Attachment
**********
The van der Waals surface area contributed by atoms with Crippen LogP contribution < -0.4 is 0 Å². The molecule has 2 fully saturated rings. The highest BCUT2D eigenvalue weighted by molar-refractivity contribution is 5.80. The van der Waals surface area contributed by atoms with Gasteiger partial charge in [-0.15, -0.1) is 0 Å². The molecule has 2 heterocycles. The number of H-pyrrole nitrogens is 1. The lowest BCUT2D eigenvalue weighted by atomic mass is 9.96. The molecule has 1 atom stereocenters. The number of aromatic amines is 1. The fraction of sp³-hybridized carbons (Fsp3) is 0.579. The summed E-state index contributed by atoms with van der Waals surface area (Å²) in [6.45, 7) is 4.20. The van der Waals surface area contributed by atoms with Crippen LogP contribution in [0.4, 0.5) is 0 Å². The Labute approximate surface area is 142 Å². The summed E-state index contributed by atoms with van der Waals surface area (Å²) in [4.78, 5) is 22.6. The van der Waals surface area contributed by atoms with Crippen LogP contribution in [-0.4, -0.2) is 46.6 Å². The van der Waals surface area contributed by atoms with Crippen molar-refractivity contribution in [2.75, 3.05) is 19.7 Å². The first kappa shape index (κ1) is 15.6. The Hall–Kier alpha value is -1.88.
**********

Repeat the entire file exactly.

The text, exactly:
The van der Waals surface area contributed by atoms with Crippen LogP contribution < -0.4 is 0 Å². The molecule has 2 fully saturated rings. The highest BCUT2D eigenvalue weighted by molar-refractivity contribution is 5.80. The van der Waals surface area contributed by atoms with Gasteiger partial charge in [-0.15, -0.1) is 0 Å². The molecule has 2 heterocycles. The number of H-pyrrole nitrogens is 1. The lowest BCUT2D eigenvalue weighted by atomic mass is 9.96. The molecule has 1 atom stereocenters. The number of aromatic amines is 1. The fraction of sp³-hybridized carbons (Fsp3) is 0.579. The summed E-state index contributed by atoms with van der Waals surface area (Å²) in [6.45, 7) is 4.20. The van der Waals surface area contributed by atoms with Crippen LogP contribution in [0.4, 0.5) is 0 Å². The Labute approximate surface area is 142 Å². The summed E-state index contributed by atoms with van der Waals surface area (Å²) in [4.78, 5) is 22.6. The van der Waals surface area contributed by atoms with Crippen LogP contribution in [-0.4, -0.2) is 46.6 Å². The van der Waals surface area contributed by atoms with Crippen molar-refractivity contribution in [2.75, 3.05) is 19.7 Å². The first kappa shape index (κ1) is 15.6. The Hall–Kier alpha value is -1.88.